On a clear afternoon late last May, Amy Yang leaned over the side of a small fishing boat. Her hands gripped a bow and arrow. She scanned the surface of Kentucky’s Cumberland River for telltale flickers of silver as the sky darkened. They’d been out for hours, and it was nearly dusk. She’d convinced her boyfriend to drive from her adopted hometown of Chicago to do this, and she didn’t want to miss her chance.
She kept her gaze on the river. The boat bobbed along an especially unglamorous stretch of water, rocky banks dotted with the carp carcasses. “Smelly,” Yang said. Plus, she had to concentrate. A city girl fresh out of college, she wasn’t a seasoned angler. In fact, it was her first time ever fishing. Her arms ached from holding the bow.
Then she saw it—the flicker. Brilliant silver. Then more flickers. The river’s smooth surface turned into a riot of ripples and shining fins. Its shores may have not been much to look at, but life teemed underwater. She stretched the arrow back, hoped her form wasn’t too crappy, and released.
“When we drove back to Chicago, we had a cooler full of fish,” she says.
Not just any fish. Yang is obsessed with one type in particular. At the time, she called it Asian carp, although now it is often called “copi.” (It’s technically a grouping of four separate species: bighead carp, grass carp, black carp, and silver carp.) In the US, this fish is often seen as a threat, particularly to the Great Lakes. An invasive species, it has flourished in the waterways of the American South and Midwest, growing so plentiful that it has killed off native species and warped the ecosystem. But it’s also a viable and abundant potential food source, and Yang wants to help people see it that way.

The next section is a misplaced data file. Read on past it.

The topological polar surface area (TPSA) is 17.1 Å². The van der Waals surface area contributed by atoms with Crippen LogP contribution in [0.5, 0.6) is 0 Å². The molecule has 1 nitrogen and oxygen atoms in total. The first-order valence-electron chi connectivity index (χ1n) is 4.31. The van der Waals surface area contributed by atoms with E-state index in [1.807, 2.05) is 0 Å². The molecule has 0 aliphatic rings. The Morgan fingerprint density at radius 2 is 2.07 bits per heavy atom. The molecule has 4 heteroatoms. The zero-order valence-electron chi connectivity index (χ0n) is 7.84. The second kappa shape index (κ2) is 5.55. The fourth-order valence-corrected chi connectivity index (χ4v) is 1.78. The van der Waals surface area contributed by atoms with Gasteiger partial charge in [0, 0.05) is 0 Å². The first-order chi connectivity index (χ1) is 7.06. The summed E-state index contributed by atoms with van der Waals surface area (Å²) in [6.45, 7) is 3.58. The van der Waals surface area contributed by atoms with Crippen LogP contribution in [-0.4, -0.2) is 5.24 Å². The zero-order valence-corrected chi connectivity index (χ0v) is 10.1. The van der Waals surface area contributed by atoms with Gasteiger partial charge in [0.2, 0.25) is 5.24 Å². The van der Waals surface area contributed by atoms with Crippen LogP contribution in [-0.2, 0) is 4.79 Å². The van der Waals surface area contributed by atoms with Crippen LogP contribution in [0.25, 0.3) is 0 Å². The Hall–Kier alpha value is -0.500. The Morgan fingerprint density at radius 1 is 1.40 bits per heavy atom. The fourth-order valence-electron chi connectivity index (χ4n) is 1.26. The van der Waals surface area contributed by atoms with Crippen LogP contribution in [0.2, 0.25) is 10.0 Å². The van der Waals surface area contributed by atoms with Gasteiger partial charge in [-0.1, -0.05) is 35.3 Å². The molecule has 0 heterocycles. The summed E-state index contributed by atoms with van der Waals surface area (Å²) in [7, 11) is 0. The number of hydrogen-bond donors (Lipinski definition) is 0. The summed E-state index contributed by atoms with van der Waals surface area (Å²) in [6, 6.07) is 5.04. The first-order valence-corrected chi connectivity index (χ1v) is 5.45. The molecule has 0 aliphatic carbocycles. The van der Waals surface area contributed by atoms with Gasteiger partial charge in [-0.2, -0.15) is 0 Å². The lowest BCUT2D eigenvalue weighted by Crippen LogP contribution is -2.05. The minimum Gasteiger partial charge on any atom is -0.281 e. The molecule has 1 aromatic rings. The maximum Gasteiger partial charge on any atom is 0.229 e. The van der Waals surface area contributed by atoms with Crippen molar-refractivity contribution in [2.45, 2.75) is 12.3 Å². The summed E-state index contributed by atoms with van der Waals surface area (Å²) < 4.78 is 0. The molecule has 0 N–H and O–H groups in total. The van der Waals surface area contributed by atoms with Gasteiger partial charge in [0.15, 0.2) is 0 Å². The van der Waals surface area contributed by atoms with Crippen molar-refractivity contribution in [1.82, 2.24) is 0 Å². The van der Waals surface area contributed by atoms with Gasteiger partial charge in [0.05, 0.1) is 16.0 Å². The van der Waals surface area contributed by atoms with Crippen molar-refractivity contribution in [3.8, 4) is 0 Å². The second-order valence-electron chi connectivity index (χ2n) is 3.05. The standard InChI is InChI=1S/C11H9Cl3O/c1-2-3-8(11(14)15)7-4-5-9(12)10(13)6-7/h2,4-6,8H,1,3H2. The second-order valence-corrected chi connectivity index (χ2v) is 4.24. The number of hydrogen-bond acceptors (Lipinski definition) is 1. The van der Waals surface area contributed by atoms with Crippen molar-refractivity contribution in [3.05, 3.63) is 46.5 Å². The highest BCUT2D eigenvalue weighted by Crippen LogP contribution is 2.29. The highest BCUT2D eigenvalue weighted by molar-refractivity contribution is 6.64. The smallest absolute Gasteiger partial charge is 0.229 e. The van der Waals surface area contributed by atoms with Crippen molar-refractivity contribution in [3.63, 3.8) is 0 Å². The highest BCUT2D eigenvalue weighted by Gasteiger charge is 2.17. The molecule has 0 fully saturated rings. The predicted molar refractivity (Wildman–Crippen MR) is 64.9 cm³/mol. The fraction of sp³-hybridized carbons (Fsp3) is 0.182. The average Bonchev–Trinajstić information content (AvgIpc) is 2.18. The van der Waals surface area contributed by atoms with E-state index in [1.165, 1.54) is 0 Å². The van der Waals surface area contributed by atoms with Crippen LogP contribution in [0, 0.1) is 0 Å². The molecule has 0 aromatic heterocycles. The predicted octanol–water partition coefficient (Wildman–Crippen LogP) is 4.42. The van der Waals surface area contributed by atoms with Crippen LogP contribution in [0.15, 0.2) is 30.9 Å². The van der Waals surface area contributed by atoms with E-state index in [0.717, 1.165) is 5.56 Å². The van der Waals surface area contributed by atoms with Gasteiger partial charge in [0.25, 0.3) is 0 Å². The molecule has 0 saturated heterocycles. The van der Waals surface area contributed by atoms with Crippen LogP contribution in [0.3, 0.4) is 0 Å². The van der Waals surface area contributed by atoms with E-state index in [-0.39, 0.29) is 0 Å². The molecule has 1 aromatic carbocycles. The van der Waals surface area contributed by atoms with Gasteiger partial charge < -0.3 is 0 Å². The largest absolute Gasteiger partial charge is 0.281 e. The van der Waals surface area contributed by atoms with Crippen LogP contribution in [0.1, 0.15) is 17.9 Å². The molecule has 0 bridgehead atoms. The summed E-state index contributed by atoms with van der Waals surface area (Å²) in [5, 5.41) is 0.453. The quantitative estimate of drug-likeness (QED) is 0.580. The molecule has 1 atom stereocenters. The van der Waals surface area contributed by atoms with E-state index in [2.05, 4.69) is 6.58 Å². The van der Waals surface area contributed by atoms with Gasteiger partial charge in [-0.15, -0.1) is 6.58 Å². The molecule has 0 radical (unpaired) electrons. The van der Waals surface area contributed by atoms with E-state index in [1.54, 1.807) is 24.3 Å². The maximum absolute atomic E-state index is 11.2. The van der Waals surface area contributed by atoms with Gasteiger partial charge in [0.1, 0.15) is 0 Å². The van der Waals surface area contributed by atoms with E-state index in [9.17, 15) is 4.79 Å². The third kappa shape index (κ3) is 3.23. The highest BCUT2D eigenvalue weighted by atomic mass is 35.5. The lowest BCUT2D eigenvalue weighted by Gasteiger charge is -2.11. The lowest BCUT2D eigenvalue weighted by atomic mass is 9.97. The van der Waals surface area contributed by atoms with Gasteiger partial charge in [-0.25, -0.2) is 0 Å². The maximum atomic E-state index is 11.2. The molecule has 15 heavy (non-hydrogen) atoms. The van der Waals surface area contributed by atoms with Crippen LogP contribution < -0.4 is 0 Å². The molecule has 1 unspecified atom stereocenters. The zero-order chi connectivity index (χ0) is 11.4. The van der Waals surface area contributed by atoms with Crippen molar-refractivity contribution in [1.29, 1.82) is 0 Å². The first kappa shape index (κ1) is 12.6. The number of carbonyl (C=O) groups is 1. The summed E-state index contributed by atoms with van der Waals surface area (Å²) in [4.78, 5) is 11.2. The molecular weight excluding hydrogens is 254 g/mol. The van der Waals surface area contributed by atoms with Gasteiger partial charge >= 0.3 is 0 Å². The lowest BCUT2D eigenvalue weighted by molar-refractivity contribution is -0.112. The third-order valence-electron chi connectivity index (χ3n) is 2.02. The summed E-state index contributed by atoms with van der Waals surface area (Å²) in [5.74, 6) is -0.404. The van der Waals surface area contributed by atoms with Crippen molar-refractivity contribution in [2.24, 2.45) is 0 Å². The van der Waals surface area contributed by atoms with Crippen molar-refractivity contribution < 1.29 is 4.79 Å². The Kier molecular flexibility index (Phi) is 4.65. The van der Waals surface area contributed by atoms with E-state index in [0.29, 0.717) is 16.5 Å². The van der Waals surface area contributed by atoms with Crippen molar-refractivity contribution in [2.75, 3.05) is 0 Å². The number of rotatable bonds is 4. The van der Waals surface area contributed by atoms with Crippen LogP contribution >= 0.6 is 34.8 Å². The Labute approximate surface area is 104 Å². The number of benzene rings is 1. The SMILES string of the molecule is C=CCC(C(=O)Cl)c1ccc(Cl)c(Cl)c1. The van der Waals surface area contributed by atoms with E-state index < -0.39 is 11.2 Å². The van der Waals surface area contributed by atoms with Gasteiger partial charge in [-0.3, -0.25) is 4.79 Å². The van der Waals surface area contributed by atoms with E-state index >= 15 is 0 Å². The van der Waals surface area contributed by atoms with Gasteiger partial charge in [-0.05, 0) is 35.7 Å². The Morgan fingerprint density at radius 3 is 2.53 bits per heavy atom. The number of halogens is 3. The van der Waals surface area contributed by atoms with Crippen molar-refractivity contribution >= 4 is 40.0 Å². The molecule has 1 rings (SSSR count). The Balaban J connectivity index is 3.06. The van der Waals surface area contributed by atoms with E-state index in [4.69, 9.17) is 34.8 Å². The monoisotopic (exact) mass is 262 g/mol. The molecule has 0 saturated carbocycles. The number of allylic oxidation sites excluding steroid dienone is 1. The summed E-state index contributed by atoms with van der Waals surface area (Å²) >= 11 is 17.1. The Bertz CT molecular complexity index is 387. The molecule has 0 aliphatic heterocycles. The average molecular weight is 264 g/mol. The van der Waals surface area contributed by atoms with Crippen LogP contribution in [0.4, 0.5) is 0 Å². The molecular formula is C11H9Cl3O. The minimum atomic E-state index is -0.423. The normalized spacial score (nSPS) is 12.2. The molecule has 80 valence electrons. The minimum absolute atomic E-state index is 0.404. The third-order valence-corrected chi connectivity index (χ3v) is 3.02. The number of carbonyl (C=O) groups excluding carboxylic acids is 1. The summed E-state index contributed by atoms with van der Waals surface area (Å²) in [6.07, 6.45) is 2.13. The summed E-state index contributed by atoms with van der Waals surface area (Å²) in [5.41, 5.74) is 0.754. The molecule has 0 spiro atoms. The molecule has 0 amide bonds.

“I grew up in China,” Yang says, “so the fact that people weren’t eating them didn’t make sense to me.” She remembers seeing it on the dinner table as a child, which isn’t surprising—the fish has been eaten there for thousands of years, and remains popular to this day. Up until recently, though, it was hard to find in Chicago and most other American cities. By the time she went bowfishing, Yang had tired of ordering it in bulk online. A passionate home cook, she runs an Instagram account devoted to showcasing different ways to eat it. (Her favorite recipe? Ceviche.) She tells everyone she meets about copi—how versatile it is, how tasty, how unfairly maligned.
Yang is far from the only person fixated on this fish. There’s a growing movement spearheaded by scientists, chefs, and the US freshwater fishing industry to rehabilitate copi’s reputation, to convince Americans that it’s an underrated, affordable, and ecofriendly protein rather than a pest.
Kevin Irons, for instance, has been devoted to the cause since the 1990s, when he moved his family to Havana, Illinois, to be a large river ecologist. The same year he arrived, a commercial fisherman caught a copi in the Illinois River. The fisherman had never seen it before, and it freaked him out. “He’s dripping fish blood across the carpet in the research center, saying, ‘What the heck is this?’” Irons says.
Copi has been in waterways in parts of the southern United States since the 1970s, when environmentally-minded aquaculturists imported them to clean catfish retainer ponds. At the time, they were seen as a green alternative to chemicals. Perhaps they would have remained just that, had they not escaped during floods, entered local waterways, and then absolutely dominated every other creature. These fish are, above all else, incredibly adaptable and hardy. After it arrived on his home turf, Irons did everything he could to understand them. “I was traveling around the world talking about these critters,” he says. By 2010, Illinois had hired him to build up a program to deal with the invasive creature.
It’s a tough job. Although it took decades for copi to arrive in Illinois, once it was there, it quickly upended the ecological balance. Copi eat plankton and algae—so much plankton that other fish get bupkes and native populations dwindle or die out entirely. In many rivers, the water is so crowded with these creatures that other fish have evolved to be skinnier or oddly-shaped to squeeze past them. If they reach the Great Lakes, they could destroy their ecosystem. The threat is so dire that the government has spent billions erecting massive electric dams to zap the fish back downstream. But these dams are not foolproof. Last year, a silver carp made it all the way to Lake Calumet, just 7 miles from Lake Michigan.